What the Day Owes the Night by Yasmina Khadra (Algeria)

Title: Ceea ce ziua datorează nopții

Author: Yasmina Khadra

Original title: Ce que le jour doit à la nuit

Original language: French

Rating: 4 out of 5

“Life is a train that stops at no stations; Either you jump abroad or stand on the platform and watch as it passes. ” 

“What there are things beyond our understanding, for the most part of the architects of our own unhappiness.” 

 “If you want your life to be a small part of eternity, to be lucid even in the heart of madness, love… Love with all your strength, love as it is all you know how to do, love enough to make the gods jealous themselves … for it is in love that all ugliness reveals its beauty. “

Life and Times of Michael K by J. M. Coetzee (South Africa)

life and times Title: Life & Times of Michael K

Author: J. M. Coetzee

Original title: Life & Times of Michael K

Original language: English

Rating: 5 out of 5

“He thought of himself not as something heavy that left tracks behind it, but if anything, as a speck upon the surface of an earth too deeply asleep to notice the scratch of ant feet, the rasp of butterfly teeth, the tumbling of dust”

When my mother was dying in hospital, he thought, when she knew her end was coming, it was not me she looked to but someone who stood behind me: her mother or the ghost of her mother. To me she was a woman but to herself she was still a child calling to her mother to hold her and help her. And her own mother, in the secret life we do not see, was a child too. I come from a line of children without end.

But most of all, as summer slanted to an end, he was learning to love idleness, idleness no longer as stretches of freedom reclaimed by stealth here and there from involuntary labour, surreptitious thefts to be enjoyed sitting on his heels before a flowerbed with the fork dangling from his fingers, but as a yielding up of himself to him, to a time flowing slowly like oil from horizon to horizon over the face of the world, washing over his body, circulating in his armpits and his groin, stirring his eyelids.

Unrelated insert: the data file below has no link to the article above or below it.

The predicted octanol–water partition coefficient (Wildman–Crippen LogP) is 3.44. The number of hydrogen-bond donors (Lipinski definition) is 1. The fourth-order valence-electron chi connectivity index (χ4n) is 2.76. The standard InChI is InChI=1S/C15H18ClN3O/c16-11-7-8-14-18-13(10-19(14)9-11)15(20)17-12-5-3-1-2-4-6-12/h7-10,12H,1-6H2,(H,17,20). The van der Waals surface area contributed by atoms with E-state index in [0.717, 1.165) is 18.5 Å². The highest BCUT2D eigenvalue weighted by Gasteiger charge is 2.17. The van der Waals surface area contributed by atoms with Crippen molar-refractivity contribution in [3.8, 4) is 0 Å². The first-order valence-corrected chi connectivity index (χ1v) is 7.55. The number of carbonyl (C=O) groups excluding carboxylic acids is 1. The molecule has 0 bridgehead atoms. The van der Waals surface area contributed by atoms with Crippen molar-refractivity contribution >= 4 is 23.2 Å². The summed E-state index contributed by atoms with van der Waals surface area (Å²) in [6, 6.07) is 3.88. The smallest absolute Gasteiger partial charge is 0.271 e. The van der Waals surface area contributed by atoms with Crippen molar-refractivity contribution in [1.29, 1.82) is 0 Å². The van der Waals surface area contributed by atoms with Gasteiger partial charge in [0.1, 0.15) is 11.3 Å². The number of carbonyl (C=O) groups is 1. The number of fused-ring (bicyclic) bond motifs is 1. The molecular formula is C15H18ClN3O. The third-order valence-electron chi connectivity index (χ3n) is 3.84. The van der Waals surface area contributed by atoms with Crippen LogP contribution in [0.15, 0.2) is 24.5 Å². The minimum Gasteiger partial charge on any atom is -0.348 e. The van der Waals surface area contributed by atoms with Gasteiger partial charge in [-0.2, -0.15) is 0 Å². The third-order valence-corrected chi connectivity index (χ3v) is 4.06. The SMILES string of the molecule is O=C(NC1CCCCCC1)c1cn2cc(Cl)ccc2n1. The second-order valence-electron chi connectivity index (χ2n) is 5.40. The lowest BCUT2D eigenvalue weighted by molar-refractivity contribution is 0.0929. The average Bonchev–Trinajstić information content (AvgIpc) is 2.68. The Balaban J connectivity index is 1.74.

J.M. Coetzee is a South African novelist, critic and translator, noted for his novels about the effects of colonization. He won the Booker Prize twice (with Life and Times of Michael K and Disgrace) and was awarded the 2003 Nobel Prize in Literature.

This book is about the slow thinking Michael K, a poor man with a harelip, who spent his childhood in institutions and works as a gardener. Michael’s mother becomes very sick and he decides to leave his job and carry his mother to her rural home. On the way there she dies, leaving him alone in a land torn by civil war. Imprisoned, Michael is unable to bear confinement and escapes, determined to live with dignity and freedom. I particularly liked Coetzee’s description of homelessness. For Michael K, homelessness is freedom.

I believe this book isn’t just the story of Michael who is trying to survive in a cruel world where he is alone, it is about our need for an interior, spiritual life, for some connections to the world in which we live, a sense of purpose.

I’m specially fond of this book and I believe it completely deserves every award it has received.

And if you’re thinking of reading Life and Times of Michael, make sure to read this amazing review:


Under the Frangipani by Mia Couto (Mozambique)


Title: Veranda cu frangipani

Author: Mia Couto

Original title: A Varanda do Frangipani

Original language: Portuguese

Translation from Portuguese to Romanian by Mioara Caragea

Rating: 4 out of 5

“Astăzi știu: Africa ne răpește ființa. Și ne golește în mod invers: umplându-ne de suflet. De aceea și astăzi simt dorința să incendiez câmpia. Ca să-și piardă eternitatea. Să nu mă mai obsedeze. Pentru că sunt un exilat, atât de surghiunit, încât nu mă mai simt rupt de nimic, nici despărțit de cineva. M-am dăruit acestei țări de parcă m-aș fi convertit la o religie. Acum nu-mi mai doresc decât să fiu o piatră pe acest pământ. Dar nu una oarecare, dintre cele pe care nimeni nu le calcă niciodată. Vreau să fiu o piatră la marginea drumului.”

“Privind ploaia curgând toată luna ianuarie, mă întrebam: cum știm că acest miros e al pământului, și nu al cerului?”


Happy belated New Year dear reader! It’s been a while since I’ve posted something here. During these months I’ve read many books, most of them were unrelated to my “Reading the world” project. But I enjoyed every reading that I had.